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Brewery proposed for $4.8M project in downtown Fishers

August 13, 2015

A new brewery is planning to open in a nearly $5 million mixed-use project proposed for downtown Fishers.

A partnership of Nickle Plate Development LLC and Four Day Ray Brewing LLC responded to the Fishers Redevelopment Commission’s recent request for proposals to develop the half-acre site at Lantern Road and North Street, which currently is a temporary parking lot. City officials are moving forward on incentives for the project.

The redevelopment commission received two submissions for the property at 11671 Lantern Road, but initially rejected both in July. City officials continued negotiations with Nickle Plate and Four Day Ray. An incentives package for their proposed project is set to be discussed by the Fishers City Council on Monday.

The estimated $4.8 million project includes plans for a 16,000-square-foot, two-story building with the brewery, taproom and restaurant occupying the first floor and 8,000 square feet of office space for three tenants on the second floor, according to documents IBJ obtained through a public records request.Four Day Ray

Nickle Plate and Four Day Ray initially requested the land from the city at no cost, real and personal property tax abatements, and permit and impact fee waivers. They also asked the city to shoulder costs for public improvements including burying utility lines, removing the existing parking lot and grading the property.

The city is now offering the land at no cost, the waiver of fees, and a 10-year real and personal property tax abatement valued at $235,984.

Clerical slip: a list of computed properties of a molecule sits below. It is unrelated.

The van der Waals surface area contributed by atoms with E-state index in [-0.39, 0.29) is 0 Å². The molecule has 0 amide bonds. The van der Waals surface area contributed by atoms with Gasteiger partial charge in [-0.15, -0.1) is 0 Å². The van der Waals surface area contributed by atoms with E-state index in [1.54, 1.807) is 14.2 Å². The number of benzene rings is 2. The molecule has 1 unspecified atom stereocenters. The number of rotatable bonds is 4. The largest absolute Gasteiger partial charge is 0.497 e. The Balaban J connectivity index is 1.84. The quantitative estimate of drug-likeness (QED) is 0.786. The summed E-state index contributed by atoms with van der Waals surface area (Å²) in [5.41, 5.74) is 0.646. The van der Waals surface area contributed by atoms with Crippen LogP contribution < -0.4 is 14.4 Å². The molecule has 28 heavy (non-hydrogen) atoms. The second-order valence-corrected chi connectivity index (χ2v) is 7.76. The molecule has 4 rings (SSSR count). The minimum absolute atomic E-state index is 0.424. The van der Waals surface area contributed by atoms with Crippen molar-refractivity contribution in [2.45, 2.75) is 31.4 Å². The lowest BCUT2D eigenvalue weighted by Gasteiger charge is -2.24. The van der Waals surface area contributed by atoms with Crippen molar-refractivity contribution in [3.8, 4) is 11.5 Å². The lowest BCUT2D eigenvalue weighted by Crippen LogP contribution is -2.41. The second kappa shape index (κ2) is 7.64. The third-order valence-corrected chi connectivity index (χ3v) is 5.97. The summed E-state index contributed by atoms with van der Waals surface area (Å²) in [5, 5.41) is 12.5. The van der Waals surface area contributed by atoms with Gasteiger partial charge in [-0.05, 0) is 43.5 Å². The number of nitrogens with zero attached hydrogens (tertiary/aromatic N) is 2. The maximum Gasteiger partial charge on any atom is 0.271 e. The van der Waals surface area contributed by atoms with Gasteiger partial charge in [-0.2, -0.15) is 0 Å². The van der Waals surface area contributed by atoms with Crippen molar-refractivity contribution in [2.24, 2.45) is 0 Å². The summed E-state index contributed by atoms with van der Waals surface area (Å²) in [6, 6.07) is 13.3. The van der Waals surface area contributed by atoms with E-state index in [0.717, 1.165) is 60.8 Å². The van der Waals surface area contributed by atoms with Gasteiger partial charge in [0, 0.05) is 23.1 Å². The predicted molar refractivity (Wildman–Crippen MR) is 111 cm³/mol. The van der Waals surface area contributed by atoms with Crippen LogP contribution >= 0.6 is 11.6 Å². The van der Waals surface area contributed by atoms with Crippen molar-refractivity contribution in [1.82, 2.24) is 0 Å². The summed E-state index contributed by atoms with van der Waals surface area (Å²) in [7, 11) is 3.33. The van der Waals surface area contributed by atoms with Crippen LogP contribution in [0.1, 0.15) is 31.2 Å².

Design plans also show a parking lot with 27 spaces, and a commitment from the developers to purchase an adjacent lot for 20 additional spaces that the city would the lease from the developers for $25,000 per year for six years.

Fishers Mayor Scott Fadness said he liked that the project provided much-needed office space and that the two-story structure seemed to fit its surroundings.

“I love the look of the architecture,” Fadness said. “The area this is going kind of fits that two-story village type feel.”

Chris Welsh and Matt Troyer are principals in Nickle Plate. They also are partners in Four Day Ray with Brian Graham and Mitch Ackerman.

An estimated 6,000 patrons would visit the building every month, according to project documents. The restaurant would serve “high quality international street food” with the menu changing frequently and would use the public sidewalk for outdoor seating,

The name "Four Day Ray" comes from a slang term used during the railroading era that described someone who consistently took one day off every week. Ackerman and Graham initially planned on opening in Westfield, according to the RFP response.

The other proposal the RDC considered came from SLG Partners LLC. Project documents showed a 27,000-square-foot, three-story building with a restaurant and retail on the first floor, office space on the second level, and residential housing on the third floor.

A total of 17 parking spaces would have been provided. The project would have cost $2.3 million, according to the documents.

The developers requested the land at a reduced or no cost, and either tax increment financing district funds or that the city issue bonds for infrastructure and soft costs.

Fadness said he liked the proposal, but the parking would have only been enough for the residential tenants.

“It’s so annoying but necessary,” Fadness said about downtown parking needs.

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